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It’s National Hairball Awareness Day! Yay?

By Julia Williams

It’s pretty much a given that if you have a cat, you don’t need a special day in April to make you aware of hairballs. Cat owners are, unfortunately, all too familiar with those awful things. I don’t think there’s any sound more wretched than the gagging noise a cat makes that signals a hairball is about to be deposited on your carpet.

That our cats never do the hairball hack on the linoleum is surely proof that they’ve all been carefully trained by someone other than us. (And you thought cats couldn’t be trained. Ha!). Ah yes, there it is…right there in chapter one of the Cat’s Handbook on How to Annoy Your Human.

Now, you might think it’s funny that, some years back, some unknown person declared the last Friday in April to be National Hairball Awareness Day. I would chuckle right along with you, except that hairballs are really no laughing matter. Aside from the carpet cleanup and the likelihood that sooner or later, you’re going to “find” a hairball with your bare foot, frequent hairballs could be a sign of trouble with your cat’s digestive system.

How frequent is too frequent? That depends upon who you ask. Some say even one hairball is one too many. For me, more than one every few months per cat would cause me to take a much more proactive approach. While I’m not sure you can ever completely eliminate hairballs, there are some things you can do to greatly minimize them (more on that later).

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Things Only a Cat Person Would Do

By Julia Williams

“Cat People” are a special breed. There’s really nothing too outlandish when it comes to the things a true cat person will do to keep their kitty content. Yes, we Cat People willingly suffer for the greater good of our feline friends. I mean…isn’t that Cat Commandment #1 in the adoption contract? I’m pretty sure it is, and I’m also positive cats know it’s mandatory that you cater to their every whim. They certainly act like it, and they didn’t just pull that “I’m the King of my Castle” attitude out of thin air, did they? No, your cat thinks you worship the ground he walks on…because you do.

I’ve recently discovered that there are some universal “Cat People” truths. I.E., there are things every diehard cat lover does at some point for their furry best friend’s happiness. Further, while these things might be seen as eccentric to the no-pet crowd, to Cat People they make perfect sense. I say that will full confidence, because I recently polled a large group of Cat People on this very subject, and certain “themes” emerged. Here are some:

We Don’t Wake Sleeping Felines

Cat People do many things to avoid waking the cat. We watch TV programs we don’t even like if there is a cat sleeping on our lap and the remote is out of reach. Forget about grabbing a snack, answering the phone or using the bathroom. Our food may get cold, our legs may go numb and we might nearly expire from thirst, but one look at the sleeping cat and everything else is forgotten.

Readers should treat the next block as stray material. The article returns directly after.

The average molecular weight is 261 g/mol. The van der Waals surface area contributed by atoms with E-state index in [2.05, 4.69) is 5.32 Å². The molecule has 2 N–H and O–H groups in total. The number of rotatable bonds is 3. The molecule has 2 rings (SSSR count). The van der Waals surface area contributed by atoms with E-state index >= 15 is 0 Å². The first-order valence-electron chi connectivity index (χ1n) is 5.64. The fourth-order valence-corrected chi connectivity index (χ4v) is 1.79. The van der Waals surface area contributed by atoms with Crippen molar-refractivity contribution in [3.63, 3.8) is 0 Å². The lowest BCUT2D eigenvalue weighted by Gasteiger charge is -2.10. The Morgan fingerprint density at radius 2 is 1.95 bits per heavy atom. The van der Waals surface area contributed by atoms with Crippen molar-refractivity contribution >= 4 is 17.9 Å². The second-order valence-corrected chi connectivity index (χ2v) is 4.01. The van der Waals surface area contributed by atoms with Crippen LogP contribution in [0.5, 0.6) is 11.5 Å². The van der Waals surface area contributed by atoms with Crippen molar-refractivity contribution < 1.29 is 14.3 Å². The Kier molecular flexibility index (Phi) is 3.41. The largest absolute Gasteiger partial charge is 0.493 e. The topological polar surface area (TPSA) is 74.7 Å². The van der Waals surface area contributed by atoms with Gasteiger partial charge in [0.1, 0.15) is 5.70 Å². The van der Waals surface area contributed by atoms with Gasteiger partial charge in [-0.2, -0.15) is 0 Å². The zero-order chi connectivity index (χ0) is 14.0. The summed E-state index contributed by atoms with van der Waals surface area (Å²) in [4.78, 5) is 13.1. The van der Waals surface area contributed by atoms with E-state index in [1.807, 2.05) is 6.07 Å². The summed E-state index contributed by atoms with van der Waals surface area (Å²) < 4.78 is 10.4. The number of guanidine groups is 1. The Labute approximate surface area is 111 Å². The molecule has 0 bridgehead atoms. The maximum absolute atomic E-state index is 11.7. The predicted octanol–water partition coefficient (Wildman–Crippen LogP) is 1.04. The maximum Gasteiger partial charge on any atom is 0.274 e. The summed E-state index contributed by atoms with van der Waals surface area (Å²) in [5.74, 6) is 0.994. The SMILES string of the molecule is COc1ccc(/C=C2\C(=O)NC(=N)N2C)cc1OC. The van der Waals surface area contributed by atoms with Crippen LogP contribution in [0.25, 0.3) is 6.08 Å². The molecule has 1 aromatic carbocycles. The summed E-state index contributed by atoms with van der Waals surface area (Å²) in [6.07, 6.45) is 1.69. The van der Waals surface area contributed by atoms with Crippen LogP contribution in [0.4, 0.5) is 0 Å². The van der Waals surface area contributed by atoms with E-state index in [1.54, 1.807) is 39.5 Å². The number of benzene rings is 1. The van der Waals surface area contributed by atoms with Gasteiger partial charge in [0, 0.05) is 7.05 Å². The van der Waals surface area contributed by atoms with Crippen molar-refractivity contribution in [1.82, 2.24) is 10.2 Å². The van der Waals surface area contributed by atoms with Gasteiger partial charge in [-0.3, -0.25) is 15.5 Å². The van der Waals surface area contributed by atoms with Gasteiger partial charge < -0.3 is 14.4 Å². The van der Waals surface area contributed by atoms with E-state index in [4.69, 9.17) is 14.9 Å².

When our kitty sleeps on the computer chair, Cat People sit on the edge to type. It’s not the least bit comfortable and sometimes makes sentences come out like this: I ki93te dkfill be te4 fjje. Yet the cat is blissfully unaware. My computer chair is one of Annabelle’s favorite sleeping spots. Even when she’s awake but lounging in the chair, she gives me such a pitiful “you’re not really gonna make me move?” look that I just can’t. So I suffer.

Cat People let their kitties sleep pretty much anywhere they want to, with few exceptions. When the cat chooses our favorite reading chair or the best TV viewing spot on the couch, we just find other places to sit. Moving the cat is unthinkable. Jennifer Niemi says “I have sat on the floor, as the couch in the family room was fully loaded.” Indeed!

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Can Dogs and Cats Be Best Friends?

By Julia Williams

I read a lot of pet blogs and online pet magazines, and whenever I see a photo of a dog and cat snuggling, I have mixed emotions. One the one hand, it makes me feel all warm and fuzzy inside. I just love seeing these photos because they seem to support what many pet owners have said – that dogs and cats can be best friends.

On the other hand, seeing these heartwarming examples of interspecies friendships often makes me feel a little wistful. You see, I am a diehard cat fan but I also like dogs and have wanted to add a woofie to my furry family for some time. One of the things that stops me – not the only thing, mind you – is my fear that it will upset my three cats and damage the extremely close relationship I have with each of them.

I say this because I know that while many cats and dogs can be great friends, not all dogs and cats will get along, and some may even be arch enemies. It really depends on several factors, including the individual dog, the individual cat, their interaction, and your household dynamics.